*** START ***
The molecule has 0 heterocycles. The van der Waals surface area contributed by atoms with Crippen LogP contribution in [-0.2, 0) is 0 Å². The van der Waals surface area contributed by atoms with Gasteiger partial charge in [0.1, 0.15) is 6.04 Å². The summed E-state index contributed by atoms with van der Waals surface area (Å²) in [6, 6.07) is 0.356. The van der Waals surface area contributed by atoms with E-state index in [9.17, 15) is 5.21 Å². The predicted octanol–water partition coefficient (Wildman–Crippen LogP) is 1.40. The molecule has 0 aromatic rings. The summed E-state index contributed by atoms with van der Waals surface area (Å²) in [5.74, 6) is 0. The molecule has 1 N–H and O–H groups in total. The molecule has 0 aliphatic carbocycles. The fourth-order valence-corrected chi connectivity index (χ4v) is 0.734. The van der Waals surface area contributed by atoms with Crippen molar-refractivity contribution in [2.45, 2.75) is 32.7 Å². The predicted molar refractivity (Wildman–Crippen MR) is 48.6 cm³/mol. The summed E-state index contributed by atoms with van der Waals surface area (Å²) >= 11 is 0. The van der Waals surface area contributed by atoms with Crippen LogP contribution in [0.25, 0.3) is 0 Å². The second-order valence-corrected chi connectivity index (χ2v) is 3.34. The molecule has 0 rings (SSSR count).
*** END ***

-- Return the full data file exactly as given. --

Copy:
The molecule has 0 heterocycles. The van der Waals surface area contributed by atoms with Crippen LogP contribution in [-0.2, 0) is 0 Å². The van der Waals surface area contributed by atoms with Gasteiger partial charge in [0.1, 0.15) is 6.04 Å². The summed E-state index contributed by atoms with van der Waals surface area (Å²) in [6, 6.07) is 0.356. The van der Waals surface area contributed by atoms with E-state index in [9.17, 15) is 5.21 Å². The predicted octanol–water partition coefficient (Wildman–Crippen LogP) is 1.40. The molecule has 0 aromatic rings. The summed E-state index contributed by atoms with van der Waals surface area (Å²) in [5.74, 6) is 0. The molecule has 1 N–H and O–H groups in total. The molecule has 0 aliphatic carbocycles. The fourth-order valence-corrected chi connectivity index (χ4v) is 0.734. The van der Waals surface area contributed by atoms with Crippen molar-refractivity contribution in [2.45, 2.75) is 32.7 Å². The predicted molar refractivity (Wildman–Crippen MR) is 48.6 cm³/mol. The summed E-state index contributed by atoms with van der Waals surface area (Å²) >= 11 is 0. The van der Waals surface area contributed by atoms with Crippen LogP contribution in [0.25, 0.3) is 0 Å². The second-order valence-corrected chi connectivity index (χ2v) is 3.34. The molecule has 0 rings (SSSR count).